April block lotto – scrappy strips, warm and cool

Kristin Gumbinger shared this block idea w/ me shortly before the last meeting. I didn’t have a block yet for April, so it worked perfectly!  You can chose to make scrappy strips in a warm palette (reds, oranges, pinks, golds) or a cool palette (blues, greens, purples).  The block is 18″ finished, so 18.5″ unfinished.  You can make the strips as wide or as narrow as you like, I’d aim for somewhere between 10 and 15 strips total.











Here’s Kristin’s cool ‘cool’ block:


















There is a quick and dirty tutorial out there for the block here, along w/ a pic of the finished product…gorgeous!): http://antstosugar.com/2015/03/05/woven-strings/

I also know that scrappy, improv type blocks are not everyone’s forte, so if you’re a person that likes a little more tutoring in your tutorial, I’ve gone into a bit more detail below.

General Block Lotto guidelines:
1. Make one quilt block (or more) following the pattern and color scheme outlined in this post.  For every block you make and bring to that month’s meeting, you will get one entry in the lotto.  If you are unable to attend the meeting or forget your block on meeting day, but really want to participate in the lotto, you can still enter your block but you must be willing to mail, drive, or otherwise get your block to the winner 🙂

2. The winner gets ALL THE BLOCKS to make a quilted project from them (guild reserves the right to vote on splitting up the blocks between more than one winner if there are enough entries).  If you win, the blocks become yours and you can use them in any way you choose, but must use (at least part of) each block you receive in your final creation.

3. We would like to see your finished project, either in person or pictures, within a year of winning the blocks.  You may continue to participate in and win subsequent block lottos during that time (at least for now…the old rule was that you could not win again until you finished your project and we may elect to return to that method in the future if this doesn’t work).  After the year is up, you cannot participate or win again until the original project is finished.

4. Have fun!  Keep in mind that (most likely) someone else will be taking home your block to incorporate into a larger piece and things must fit together (literally…so keeping your block true to size is probably the most important thing), but you should also make it yours and enjoy the process!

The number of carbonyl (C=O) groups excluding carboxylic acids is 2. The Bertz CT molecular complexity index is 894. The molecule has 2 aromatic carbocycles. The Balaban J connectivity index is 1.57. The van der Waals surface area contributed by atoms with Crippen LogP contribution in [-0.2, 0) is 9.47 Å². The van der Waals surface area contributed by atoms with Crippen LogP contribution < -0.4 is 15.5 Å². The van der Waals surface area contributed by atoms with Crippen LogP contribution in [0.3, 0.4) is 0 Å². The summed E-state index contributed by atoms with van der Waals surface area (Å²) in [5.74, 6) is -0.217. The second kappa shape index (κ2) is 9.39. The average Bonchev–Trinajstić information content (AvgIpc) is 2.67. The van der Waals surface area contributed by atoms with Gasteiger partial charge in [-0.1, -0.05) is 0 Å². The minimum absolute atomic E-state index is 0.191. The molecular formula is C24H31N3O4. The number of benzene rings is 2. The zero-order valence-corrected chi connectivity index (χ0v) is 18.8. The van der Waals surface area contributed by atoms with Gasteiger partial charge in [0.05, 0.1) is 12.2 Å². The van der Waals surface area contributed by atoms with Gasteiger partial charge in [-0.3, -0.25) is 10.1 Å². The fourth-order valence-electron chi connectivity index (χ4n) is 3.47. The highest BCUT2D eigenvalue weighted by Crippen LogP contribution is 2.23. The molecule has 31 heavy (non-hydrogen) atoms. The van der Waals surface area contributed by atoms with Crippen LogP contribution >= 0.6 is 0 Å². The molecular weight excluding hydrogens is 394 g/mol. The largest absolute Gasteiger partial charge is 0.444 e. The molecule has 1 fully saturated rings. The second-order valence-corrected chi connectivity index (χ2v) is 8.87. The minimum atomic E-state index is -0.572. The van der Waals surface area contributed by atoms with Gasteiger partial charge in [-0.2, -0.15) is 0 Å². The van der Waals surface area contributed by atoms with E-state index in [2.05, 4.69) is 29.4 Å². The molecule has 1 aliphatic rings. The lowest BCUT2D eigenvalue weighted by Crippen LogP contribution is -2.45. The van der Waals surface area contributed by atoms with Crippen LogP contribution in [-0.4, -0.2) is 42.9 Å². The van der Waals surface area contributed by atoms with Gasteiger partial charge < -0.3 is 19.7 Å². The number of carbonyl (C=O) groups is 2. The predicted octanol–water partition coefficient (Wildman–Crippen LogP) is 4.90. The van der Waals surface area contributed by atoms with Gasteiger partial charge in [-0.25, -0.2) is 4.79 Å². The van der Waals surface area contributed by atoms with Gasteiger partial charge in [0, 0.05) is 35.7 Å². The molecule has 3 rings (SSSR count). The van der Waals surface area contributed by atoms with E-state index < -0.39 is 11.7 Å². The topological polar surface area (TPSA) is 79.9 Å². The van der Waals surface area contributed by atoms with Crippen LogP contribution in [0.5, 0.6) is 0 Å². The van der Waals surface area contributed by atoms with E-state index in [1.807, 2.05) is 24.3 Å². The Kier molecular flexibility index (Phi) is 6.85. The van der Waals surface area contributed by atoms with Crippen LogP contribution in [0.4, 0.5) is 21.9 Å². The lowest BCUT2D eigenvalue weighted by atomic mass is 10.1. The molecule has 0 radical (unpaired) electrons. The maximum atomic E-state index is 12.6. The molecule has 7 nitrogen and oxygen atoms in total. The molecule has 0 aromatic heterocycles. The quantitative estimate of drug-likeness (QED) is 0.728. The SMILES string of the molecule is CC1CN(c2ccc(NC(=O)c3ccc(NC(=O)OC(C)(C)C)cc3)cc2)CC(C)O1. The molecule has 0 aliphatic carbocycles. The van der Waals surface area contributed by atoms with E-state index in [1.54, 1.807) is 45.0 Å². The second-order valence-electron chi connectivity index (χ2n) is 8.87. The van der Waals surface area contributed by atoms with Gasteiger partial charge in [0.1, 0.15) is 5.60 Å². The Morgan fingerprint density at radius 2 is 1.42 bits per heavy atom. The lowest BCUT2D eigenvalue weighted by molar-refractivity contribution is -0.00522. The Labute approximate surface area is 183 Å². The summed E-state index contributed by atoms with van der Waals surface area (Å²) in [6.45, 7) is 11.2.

Tutorial time!

I started out w/ this tangle of scraps:


 I pulled out some pieces and worked them into strips to cover about 22″ square (you can go larger or smaller, depending on how much play you want in the end when you cut it down to 18.5″).  I wasn’t worried about strip placement in terms of arranging them how they would end up in the final layout, just that there was enough length and height total to give me the overall dimensions I wanted.  I ended up w/ this (cat in the corner doing quality control…):


 Then I started sewing the pieces together to make strips.  You’ll want to be mindful that you sew your strips so that you get a continuous length of the width you want.  If your edges aren’t square, you can end up w/ something wonky that veers off at one end.  I sewed the narrower pieces to the middle of the wider pieces so that when I cut them down I would be sure of a full-length strip.  The photo below shows right sides together, narrow strip will be sewn in the center of the wider strip on the right side:


Most of my scraps happened to have nice edges that met each other to form 90 degree angles w/ the strip, but some required planning to sew ‘square’ compared to the rest of the strip.  You can trim them square beforehand or sew and then trim to get a 1/4″ clean seam to square up w/ the rest:


So, here are all the strips made, laid out in all their untrimmed glory:


The first stage of trimming is mostly just to get the uneven edges taken care of and the strips squared up (though you can also cut them all the way down at this point if you know the widths you want…I’m still playing w/ the design at this point so until I have my final layout I want to wait to decide on width).  I cut them down to the maximum size that the different widths of pieces will allow.  I used the horizontal seam(s) that joined the pieces together as a reference for my ruler when squaring it up lengthwise:



Then I decide on the arrangement for the strips, reduce width as necessary (I’m trimming to get closer to that 18.5″ square final goal, but leave a little extra if you can…more on that later!).  This is getting a bit into the weeds concerning my approach, but I found it helpful to line up the ‘bottom’ of each strip w/ a line on the cutting mat, then slice through them all to get a clean edge to work from when sewing the strips together in the next step.  Totally not required (I didn’t do it on the first ‘warm’ block I made), but I think it helped to get all of my pieces arranged the way I envisioned the final product would look on each end, and also when sewing because I had one straight edge:


And then I sewed all the strips together!  Only when I got done, I realized that I had miscalculated somewhere along the way because it was only 18″ from top to bottom (left to right was fine).  Sad face.  But only briefly, because the nice thing about this block is all I had to do was add another strip (dark green) to one end.  Disaster averted.  Then I worked on trimming up the rest of the block to 18.5″:


And the final product: